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PNA CEO: Tuna Fishery Rights Must Be Managed More Like A Business

At a key speech to the Pacific Tuna Forum held in Honiara, the Parties to the Nauru Agreement (PNA) CEO said the PNA Vessel Day Scheme had not yet reached its full potential, and that governments staff now need new economic and trading skills so they can run the fishery more like a business based on sustainable principles.

While the PNA Vessel Day Scheme had increased the value of the fishery from 1.9 to 3.8 million USD since 2010, CEO Dr. Aqorau said there were still gaps in implementation and understanding of Pacific governments, foreign fishing nations and industry that meant they had not maximized the benefits of the scheme.

Dr. Aqorau called on industry to support the PNA: “I would ask the industry here that you work within the rules, regulations and spirit of the Vessel Day Scheme.” He said that the threat of not complying with the rules was now coming from several sources: “There are others out there scrutinizing us and holding us accountable for what we do and have very powerful instruments to impose sanctions on us. I am talking about the European Union’s illegal fishing regulations, where the door can be closed to one of the biggest markets for our products if countries are seen to be non-compliant with regional organizations.”

Foreign fishing nations had to recognize the Vessel Day Scheme as the number one fisheries management tool and stop proposing alternative schemes, said Dr. Aqorau: “With the PNA Vessel Day Scheme, we have borrowed the West’s idea of taking private property rights and adding value to them, what is wrong with that? But when we try to apply those principles you gave to the world you say we can’t do that. So, that has to change.”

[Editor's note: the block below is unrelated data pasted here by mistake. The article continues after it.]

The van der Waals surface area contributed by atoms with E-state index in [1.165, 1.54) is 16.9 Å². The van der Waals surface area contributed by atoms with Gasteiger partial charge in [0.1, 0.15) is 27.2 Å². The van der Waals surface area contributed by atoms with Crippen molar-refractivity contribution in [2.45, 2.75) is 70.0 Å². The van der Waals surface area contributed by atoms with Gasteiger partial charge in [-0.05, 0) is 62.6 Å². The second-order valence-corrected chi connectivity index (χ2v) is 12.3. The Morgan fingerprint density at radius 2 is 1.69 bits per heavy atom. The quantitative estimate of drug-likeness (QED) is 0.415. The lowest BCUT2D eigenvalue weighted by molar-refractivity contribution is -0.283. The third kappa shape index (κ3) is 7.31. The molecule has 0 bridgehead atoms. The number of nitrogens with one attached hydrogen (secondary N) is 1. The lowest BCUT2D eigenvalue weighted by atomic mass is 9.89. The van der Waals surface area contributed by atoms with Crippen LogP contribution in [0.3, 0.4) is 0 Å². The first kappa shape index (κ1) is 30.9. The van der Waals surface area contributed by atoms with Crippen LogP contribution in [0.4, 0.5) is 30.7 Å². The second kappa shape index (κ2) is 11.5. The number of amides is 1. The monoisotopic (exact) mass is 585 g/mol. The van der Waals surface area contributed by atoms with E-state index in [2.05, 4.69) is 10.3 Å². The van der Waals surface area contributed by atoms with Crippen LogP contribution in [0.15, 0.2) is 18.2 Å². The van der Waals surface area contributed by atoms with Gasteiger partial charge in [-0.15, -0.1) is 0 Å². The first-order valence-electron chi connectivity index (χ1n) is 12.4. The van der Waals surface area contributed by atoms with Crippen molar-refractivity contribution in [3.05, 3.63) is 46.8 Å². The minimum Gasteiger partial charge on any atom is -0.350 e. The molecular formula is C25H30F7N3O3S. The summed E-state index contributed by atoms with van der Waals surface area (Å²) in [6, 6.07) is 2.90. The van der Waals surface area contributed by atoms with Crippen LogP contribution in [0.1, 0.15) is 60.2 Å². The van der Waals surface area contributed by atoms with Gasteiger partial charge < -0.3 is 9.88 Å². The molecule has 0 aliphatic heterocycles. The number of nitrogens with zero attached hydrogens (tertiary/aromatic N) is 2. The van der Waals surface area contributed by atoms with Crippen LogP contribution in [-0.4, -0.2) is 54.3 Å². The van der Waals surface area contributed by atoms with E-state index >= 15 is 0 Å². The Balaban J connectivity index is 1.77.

Then finally he said Pacific Island governments must change the way they operate so they can make the most of the economic opportunities in selling access to fisheries through the PNA Vessel Day Scheme: “To try and change 30 years of governments doing business is not easy because staff in government are so comfortable negotiating bilateral access, but these staff now need new kinds of skills - we need economists, trading experts to assist the process so they can run the fishery more like a business.”

If implementation and compliance of the Vessel Day Scheme improved, the potential and opportunities for PNA was huge, concluded Dr. Aqorau: “If in the last 4 years the PNA has been able to double the value of the fishery under the Vessel Day Scheme, just imagine what we can do if we strengthen it further. We would end up with a fishery that is efficient, sustainable and with large economic benefits for all concerned.”